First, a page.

Vicious cycle

Trafficking takes place under the cumulative conditions of deceit, violence and exploitation. The means could be consensual or coercive. Vulnerabilities, compulsions and choices may coexist. Some sections of law-enforcement agencies and political racketeers provide support to seasoned traffickers who work in tandem with families and close acquaintances of victims who may be re-trafficked several times. A good number of victims and survivors become traffickers themselves.

By Satyajit Das Gupta
  • Published 7.09.18
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Trafficking takes place under the cumulative conditions of deceit, violence and exploitation. The means could be consensual or coercive. Vulnerabilities, compulsions and choices may coexist. Some sections of law-enforcement agencies and political racketeers provide support to seasoned traffickers who work in tandem with families and close acquaintances of victims who may be re-trafficked several times. A good number of victims and survivors become traffickers themselves.

This article draws upon a variety of documentary material and qualitative data collected in the last five years. Our project had commenced when a team of researchers and interlocutors began to speak to a select group of victims and survivors of trafficking in the two major catchment areas of North and South 24-Parganas. About 150 of them have narrated their experiences, enabling us to collect a fairly large quantum of 'life-story' data in addition to consulting records of cases involving dropped trials and also convictions of traffickers in lower courts of southern West Bengal. These records contain copies of first information reports, letters of complaint submitted to local police stations and higher police authorities for inaction at the thana-level as well as to human rights and women's commissions and office-bearers of panchayats. They also include sikritinamas - statements of acceptance of obligations from contractors or placement agents, who are mostly under-cover traffickers.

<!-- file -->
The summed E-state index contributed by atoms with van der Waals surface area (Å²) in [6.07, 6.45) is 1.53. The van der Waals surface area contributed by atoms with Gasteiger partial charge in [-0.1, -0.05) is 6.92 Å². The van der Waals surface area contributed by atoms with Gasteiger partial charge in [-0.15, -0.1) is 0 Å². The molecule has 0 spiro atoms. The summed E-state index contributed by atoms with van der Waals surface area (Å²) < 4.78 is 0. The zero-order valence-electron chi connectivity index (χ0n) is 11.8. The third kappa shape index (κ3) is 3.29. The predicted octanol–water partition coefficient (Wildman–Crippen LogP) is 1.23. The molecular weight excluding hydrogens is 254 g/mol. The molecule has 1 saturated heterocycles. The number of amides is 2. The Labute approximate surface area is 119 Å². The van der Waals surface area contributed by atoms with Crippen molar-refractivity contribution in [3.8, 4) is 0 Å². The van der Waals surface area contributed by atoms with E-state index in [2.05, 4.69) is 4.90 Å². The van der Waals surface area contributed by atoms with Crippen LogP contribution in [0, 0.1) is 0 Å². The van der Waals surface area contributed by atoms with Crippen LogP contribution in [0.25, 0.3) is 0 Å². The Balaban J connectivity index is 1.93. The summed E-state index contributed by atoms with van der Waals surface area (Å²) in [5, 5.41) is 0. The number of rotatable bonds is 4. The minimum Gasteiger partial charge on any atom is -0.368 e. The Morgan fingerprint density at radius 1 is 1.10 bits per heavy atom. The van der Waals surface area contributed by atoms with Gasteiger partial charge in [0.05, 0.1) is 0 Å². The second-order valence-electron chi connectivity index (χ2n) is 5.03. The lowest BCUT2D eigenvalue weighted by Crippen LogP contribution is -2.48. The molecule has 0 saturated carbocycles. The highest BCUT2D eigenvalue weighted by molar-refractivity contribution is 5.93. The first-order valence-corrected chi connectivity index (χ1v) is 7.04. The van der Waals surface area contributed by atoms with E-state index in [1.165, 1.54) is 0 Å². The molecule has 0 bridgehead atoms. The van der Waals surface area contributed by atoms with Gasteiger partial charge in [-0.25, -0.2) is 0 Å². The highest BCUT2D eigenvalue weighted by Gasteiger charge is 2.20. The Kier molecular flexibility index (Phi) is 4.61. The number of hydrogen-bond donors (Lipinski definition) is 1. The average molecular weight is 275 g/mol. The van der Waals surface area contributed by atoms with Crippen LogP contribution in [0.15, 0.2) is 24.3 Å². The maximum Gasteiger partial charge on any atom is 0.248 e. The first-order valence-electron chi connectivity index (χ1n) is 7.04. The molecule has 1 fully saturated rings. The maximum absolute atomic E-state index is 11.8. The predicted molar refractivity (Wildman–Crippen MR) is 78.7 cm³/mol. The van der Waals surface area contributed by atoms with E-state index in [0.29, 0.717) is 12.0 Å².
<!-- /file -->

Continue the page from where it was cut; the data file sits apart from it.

One of the most important findings relates to the involvement of family members and other close acquaintances of the victims. They work either independently or as local collaborators of outstation traffickers. Most government-funded and NGO-implemented awareness programmes aim at rescuing, sheltering and rehabilitating young women and girls. These activities remain wrongly targeted at the families of victims and survivors and other stakeholders of anti-trafficking work like panchayat functionaries on the basis of the false assumption that the families and stakeholders should be provided with adequate resources for punitive legal action against traffickers. Such a strategy remains counterproductive as trafficking tends to be a 'way of life' for disadvantaged people who often sell their young women.

Trafficking rackets operate under the well-known pretexts of organizing sham marriages or recruiting women for domestic work that lead to back-breaking labour, coupled with sexual abuse. In the post-trafficking phase, the majority of women take to forced prostitution and/or self-chosen sex work. Some women return to their villages to work as escorts for clients. Many others lose contact with families for a while after fleeing their oppressive work places. In some cases, women reconnect with families to remit money or even come back home to lead a married life. Some victims are killed by traffickers to destroy evidence of crime; some others commit suicide. Recently, poor, teenaged girls are being trafficked by way of recruiting them in dance and music troupes that serve as camouflaged outfits.

The involvement of a segment of panchayat functionaries and the local police is another stark reality. Government agencies and NGOs remain conspicuously silent on these matters on account of their own compulsions of programme or project management. Ironically, these collaborators are often entrusted with the responsibility of controlling or eliminating trafficking.

All this leads us to the sociology and politics of anti-trafficking work. We need to examine the grand narratives of rescue and rehabilitation and reflect deeply on their failings in terms of a gender-just and rights-based public policy to combat trafficking.

The author is Former Director (Programming & Research) Legal Aid Services, West Bengal